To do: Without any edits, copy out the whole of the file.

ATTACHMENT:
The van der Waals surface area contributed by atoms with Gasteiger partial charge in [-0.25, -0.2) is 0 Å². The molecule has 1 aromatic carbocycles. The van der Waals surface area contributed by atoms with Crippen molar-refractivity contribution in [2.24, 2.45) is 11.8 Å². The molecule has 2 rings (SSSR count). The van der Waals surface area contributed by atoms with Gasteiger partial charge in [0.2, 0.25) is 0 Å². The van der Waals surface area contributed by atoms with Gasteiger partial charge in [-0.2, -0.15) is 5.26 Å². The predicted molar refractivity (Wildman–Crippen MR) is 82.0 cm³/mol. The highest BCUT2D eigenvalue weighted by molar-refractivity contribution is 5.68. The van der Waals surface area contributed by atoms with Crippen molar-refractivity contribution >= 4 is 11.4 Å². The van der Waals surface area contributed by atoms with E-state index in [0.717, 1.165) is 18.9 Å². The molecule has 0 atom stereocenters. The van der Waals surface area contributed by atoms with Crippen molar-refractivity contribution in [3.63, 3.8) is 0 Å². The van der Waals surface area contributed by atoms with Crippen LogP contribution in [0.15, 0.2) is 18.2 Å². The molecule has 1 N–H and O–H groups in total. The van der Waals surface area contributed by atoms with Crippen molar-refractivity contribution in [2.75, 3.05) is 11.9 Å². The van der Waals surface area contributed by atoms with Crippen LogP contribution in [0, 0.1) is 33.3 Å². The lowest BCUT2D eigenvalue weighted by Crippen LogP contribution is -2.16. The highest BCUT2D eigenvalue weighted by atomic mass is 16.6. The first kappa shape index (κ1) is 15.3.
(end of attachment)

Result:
The van der Waals surface area contributed by atoms with Gasteiger partial charge in [-0.25, -0.2) is 0 Å². The molecule has 1 aromatic carbocycles. The van der Waals surface area contributed by atoms with Crippen molar-refractivity contribution in [2.24, 2.45) is 11.8 Å². The molecule has 2 rings (SSSR count). The van der Waals surface area contributed by atoms with Gasteiger partial charge in [0.2, 0.25) is 0 Å². The van der Waals surface area contributed by atoms with Gasteiger partial charge in [-0.2, -0.15) is 5.26 Å². The predicted molar refractivity (Wildman–Crippen MR) is 82.0 cm³/mol. The highest BCUT2D eigenvalue weighted by molar-refractivity contribution is 5.68. The van der Waals surface area contributed by atoms with Crippen molar-refractivity contribution >= 4 is 11.4 Å². The van der Waals surface area contributed by atoms with E-state index in [0.717, 1.165) is 18.9 Å². The molecule has 0 atom stereocenters. The van der Waals surface area contributed by atoms with Crippen molar-refractivity contribution in [3.63, 3.8) is 0 Å². The van der Waals surface area contributed by atoms with Crippen LogP contribution in [0.15, 0.2) is 18.2 Å². The molecule has 1 N–H and O–H groups in total. The van der Waals surface area contributed by atoms with Crippen molar-refractivity contribution in [2.75, 3.05) is 11.9 Å². The van der Waals surface area contributed by atoms with Crippen LogP contribution in [0, 0.1) is 33.3 Å². The lowest BCUT2D eigenvalue weighted by Crippen LogP contribution is -2.16. The highest BCUT2D eigenvalue weighted by atomic mass is 16.6. The first kappa shape index (κ1) is 15.3.